The strangest thing happened this month at the Nightmare Factory clubhouse. Joe was reaching for our copy of House of Leaves to read us all a story before lights out when he accidentally bumped the bedside table and knocked it behind the giant bunk bed we all share. When Jerome crawled back there to get it, he didn’t just find the book, but he also found a secret doorway that leads into a vast, abyssal negative space that, according to Earth physics, shouldn’t even exist. We all told him not to go in there, but, when the old J-Man gets an idea in his head, there’s no stopping him. Anyway, that was a couple weeks ago. Now there’s this weird bleeding coming from the ceiling fan, and sometimes the mini-fridge screams, but, apart from that, there’s been no sign of the guy. We all figure he’ll be back from the inky black other-there by Tuesday October 18th at 7 p.m. He wouldn’t dare miss our discussion of Mark Z. Danielewski’s debut work of experimental horror House of Leaves. That would just about kill him.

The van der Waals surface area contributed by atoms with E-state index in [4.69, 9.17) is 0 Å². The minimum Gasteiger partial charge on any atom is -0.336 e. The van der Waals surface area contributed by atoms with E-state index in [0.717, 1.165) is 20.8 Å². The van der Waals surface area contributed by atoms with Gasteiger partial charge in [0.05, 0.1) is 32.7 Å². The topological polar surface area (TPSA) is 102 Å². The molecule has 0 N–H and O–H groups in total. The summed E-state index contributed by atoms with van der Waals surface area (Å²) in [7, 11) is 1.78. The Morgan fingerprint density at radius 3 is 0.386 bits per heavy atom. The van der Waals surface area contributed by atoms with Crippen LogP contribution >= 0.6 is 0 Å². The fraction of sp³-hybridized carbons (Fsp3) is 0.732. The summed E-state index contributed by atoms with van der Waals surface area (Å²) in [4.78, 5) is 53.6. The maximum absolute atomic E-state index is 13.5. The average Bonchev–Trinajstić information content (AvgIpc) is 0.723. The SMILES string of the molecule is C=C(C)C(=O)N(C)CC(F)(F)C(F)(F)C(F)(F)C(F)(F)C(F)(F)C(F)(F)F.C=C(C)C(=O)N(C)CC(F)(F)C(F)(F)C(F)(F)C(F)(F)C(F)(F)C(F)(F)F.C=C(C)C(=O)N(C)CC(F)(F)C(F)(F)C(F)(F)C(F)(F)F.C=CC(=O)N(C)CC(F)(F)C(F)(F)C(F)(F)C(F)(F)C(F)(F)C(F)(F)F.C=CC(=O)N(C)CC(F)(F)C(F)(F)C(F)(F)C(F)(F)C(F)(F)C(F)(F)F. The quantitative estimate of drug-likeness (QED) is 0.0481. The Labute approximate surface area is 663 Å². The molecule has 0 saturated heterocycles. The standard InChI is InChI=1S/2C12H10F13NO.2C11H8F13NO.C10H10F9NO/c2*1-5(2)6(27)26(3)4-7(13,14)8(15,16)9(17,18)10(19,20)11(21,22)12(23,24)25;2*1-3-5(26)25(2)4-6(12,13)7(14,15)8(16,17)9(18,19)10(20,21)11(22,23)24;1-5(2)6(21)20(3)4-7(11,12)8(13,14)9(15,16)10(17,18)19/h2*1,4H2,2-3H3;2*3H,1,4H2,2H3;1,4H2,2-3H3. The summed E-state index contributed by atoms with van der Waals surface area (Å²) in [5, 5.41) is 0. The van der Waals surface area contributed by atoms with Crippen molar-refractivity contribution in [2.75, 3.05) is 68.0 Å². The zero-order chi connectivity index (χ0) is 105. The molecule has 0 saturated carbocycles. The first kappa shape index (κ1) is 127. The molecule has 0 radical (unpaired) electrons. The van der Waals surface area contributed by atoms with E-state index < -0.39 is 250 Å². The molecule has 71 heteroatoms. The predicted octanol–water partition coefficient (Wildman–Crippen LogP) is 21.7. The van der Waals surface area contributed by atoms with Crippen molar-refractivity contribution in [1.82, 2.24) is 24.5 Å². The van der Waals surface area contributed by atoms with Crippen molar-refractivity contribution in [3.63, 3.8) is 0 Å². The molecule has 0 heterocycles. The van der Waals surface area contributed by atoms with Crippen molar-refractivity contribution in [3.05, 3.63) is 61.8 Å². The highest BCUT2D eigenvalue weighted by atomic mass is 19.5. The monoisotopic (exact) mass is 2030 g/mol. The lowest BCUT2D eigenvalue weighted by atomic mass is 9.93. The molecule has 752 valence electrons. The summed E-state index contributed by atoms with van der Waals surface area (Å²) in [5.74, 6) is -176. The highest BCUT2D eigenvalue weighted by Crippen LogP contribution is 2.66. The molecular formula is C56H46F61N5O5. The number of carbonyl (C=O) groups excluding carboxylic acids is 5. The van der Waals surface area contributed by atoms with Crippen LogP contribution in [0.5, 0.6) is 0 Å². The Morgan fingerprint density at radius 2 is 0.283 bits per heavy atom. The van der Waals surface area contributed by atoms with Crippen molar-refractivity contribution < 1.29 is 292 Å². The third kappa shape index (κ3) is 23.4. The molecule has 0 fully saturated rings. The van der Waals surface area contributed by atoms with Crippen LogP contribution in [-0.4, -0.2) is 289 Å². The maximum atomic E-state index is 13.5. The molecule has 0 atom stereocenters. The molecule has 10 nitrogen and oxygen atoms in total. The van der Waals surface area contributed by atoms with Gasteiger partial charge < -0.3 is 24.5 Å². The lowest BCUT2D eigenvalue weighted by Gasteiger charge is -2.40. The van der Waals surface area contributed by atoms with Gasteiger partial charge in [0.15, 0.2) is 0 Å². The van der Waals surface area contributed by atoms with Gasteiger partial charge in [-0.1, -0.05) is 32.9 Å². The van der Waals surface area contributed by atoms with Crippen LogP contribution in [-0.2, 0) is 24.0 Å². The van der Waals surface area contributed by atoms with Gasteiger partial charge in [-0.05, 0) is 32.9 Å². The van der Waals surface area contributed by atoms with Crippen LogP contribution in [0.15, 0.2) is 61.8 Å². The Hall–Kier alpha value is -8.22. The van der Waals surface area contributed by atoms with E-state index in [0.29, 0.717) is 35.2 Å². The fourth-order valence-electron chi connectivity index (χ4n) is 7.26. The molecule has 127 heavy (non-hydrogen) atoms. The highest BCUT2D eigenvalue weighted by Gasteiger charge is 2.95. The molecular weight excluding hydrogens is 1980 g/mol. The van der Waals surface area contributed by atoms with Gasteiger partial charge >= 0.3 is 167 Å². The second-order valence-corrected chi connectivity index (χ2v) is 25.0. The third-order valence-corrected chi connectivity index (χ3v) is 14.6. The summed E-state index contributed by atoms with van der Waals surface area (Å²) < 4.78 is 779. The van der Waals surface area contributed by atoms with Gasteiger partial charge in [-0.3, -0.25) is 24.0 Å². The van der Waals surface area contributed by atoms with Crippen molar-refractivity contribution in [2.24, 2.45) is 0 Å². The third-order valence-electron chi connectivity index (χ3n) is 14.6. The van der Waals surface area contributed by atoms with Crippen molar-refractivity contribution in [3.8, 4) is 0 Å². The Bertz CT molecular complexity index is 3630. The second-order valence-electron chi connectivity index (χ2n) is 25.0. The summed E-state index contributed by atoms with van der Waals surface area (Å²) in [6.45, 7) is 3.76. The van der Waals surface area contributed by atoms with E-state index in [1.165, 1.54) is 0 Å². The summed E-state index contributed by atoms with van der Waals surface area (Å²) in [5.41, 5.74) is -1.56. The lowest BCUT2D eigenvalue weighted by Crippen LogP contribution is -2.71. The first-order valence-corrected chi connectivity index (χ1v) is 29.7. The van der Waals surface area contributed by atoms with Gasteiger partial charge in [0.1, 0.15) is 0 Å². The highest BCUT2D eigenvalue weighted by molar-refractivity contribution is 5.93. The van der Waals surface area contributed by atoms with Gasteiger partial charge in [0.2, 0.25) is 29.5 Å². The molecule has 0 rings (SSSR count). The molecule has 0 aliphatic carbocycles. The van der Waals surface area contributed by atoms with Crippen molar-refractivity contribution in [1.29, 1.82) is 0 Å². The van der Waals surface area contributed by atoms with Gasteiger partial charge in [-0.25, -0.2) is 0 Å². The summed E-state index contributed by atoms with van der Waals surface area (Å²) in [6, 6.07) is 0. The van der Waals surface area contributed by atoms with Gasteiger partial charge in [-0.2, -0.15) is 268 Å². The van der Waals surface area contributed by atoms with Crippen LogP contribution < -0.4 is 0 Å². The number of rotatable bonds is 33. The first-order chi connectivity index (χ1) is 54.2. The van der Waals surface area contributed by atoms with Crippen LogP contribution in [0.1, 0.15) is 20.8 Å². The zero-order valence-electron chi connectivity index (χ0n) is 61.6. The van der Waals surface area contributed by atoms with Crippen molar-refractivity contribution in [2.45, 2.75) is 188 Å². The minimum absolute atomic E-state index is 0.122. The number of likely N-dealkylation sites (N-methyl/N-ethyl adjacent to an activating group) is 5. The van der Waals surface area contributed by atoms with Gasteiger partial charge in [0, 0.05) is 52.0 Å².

House of Leaves is an interwoven, multidimensional cavern system of deep, existential dread. Follow the glittering trail of apocryphal books, falsified documentaries, and forged correspondence between nonexistent people until you’ve been in the oily inter-narrative so long you don’t remember the last time you knew which way you were going. Reading the book is an exercise in self-examination and a challenge to the conventional boundaries of the literary experience, so pack a flashlight and crawl under the covers with House of Leaves. Just bring a snack and tether yourself to the bedpost to be safe. There’s no telling when, if ever, it will let you back up for air.
The Nightmare Factory Book Club meets on the third Tuesday of every month at 7 p.m. in the cafe at BookPeople to explore the dark places lying between the covers of our favorite works of literary horror. Join us this Tuesday October 18th to plum the depths of Mark Z. Danielewski’s cult classic House of Leaves. It never fails with these books. No matter how shallow they seem on the outside, they’re always much bigger from within.
– Steve(n) W.